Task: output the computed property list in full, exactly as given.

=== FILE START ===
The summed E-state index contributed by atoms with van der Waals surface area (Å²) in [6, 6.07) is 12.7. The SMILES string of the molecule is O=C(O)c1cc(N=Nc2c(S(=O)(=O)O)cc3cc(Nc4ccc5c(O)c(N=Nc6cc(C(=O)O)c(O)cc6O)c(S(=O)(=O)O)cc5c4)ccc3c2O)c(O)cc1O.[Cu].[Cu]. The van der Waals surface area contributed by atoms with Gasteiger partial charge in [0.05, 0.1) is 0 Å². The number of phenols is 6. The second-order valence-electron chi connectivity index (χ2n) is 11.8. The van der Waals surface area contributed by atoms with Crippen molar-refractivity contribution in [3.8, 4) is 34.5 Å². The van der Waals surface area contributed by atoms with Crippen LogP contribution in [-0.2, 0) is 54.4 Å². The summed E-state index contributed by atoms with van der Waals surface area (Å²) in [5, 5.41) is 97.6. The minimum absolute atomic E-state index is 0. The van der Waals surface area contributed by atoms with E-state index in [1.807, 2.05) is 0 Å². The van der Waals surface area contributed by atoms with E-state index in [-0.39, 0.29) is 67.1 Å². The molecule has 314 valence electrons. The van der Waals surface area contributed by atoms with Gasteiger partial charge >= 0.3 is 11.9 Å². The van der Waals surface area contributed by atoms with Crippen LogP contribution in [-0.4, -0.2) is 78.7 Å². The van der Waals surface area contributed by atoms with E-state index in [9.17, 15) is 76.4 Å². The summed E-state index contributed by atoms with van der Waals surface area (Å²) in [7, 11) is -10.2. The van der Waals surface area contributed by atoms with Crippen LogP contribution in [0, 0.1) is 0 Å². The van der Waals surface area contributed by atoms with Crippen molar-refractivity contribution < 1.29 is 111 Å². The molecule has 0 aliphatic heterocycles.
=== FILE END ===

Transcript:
The summed E-state index contributed by atoms with van der Waals surface area (Å²) in [6, 6.07) is 12.7. The SMILES string of the molecule is O=C(O)c1cc(N=Nc2c(S(=O)(=O)O)cc3cc(Nc4ccc5c(O)c(N=Nc6cc(C(=O)O)c(O)cc6O)c(S(=O)(=O)O)cc5c4)ccc3c2O)c(O)cc1O.[Cu].[Cu]. The van der Waals surface area contributed by atoms with Gasteiger partial charge in [0.05, 0.1) is 0 Å². The number of phenols is 6. The second-order valence-electron chi connectivity index (χ2n) is 11.8. The van der Waals surface area contributed by atoms with Crippen molar-refractivity contribution in [3.8, 4) is 34.5 Å². The van der Waals surface area contributed by atoms with Crippen LogP contribution in [-0.2, 0) is 54.4 Å². The summed E-state index contributed by atoms with van der Waals surface area (Å²) in [5, 5.41) is 97.6. The minimum absolute atomic E-state index is 0. The van der Waals surface area contributed by atoms with E-state index in [1.807, 2.05) is 0 Å². The van der Waals surface area contributed by atoms with E-state index in [-0.39, 0.29) is 67.1 Å². The molecule has 314 valence electrons. The van der Waals surface area contributed by atoms with Gasteiger partial charge >= 0.3 is 11.9 Å². The van der Waals surface area contributed by atoms with Crippen LogP contribution in [-0.4, -0.2) is 78.7 Å². The van der Waals surface area contributed by atoms with E-state index in [9.17, 15) is 76.4 Å². The summed E-state index contributed by atoms with van der Waals surface area (Å²) in [7, 11) is -10.2. The van der Waals surface area contributed by atoms with Crippen LogP contribution in [0, 0.1) is 0 Å². The van der Waals surface area contributed by atoms with Crippen molar-refractivity contribution < 1.29 is 111 Å². The molecule has 0 aliphatic heterocycles.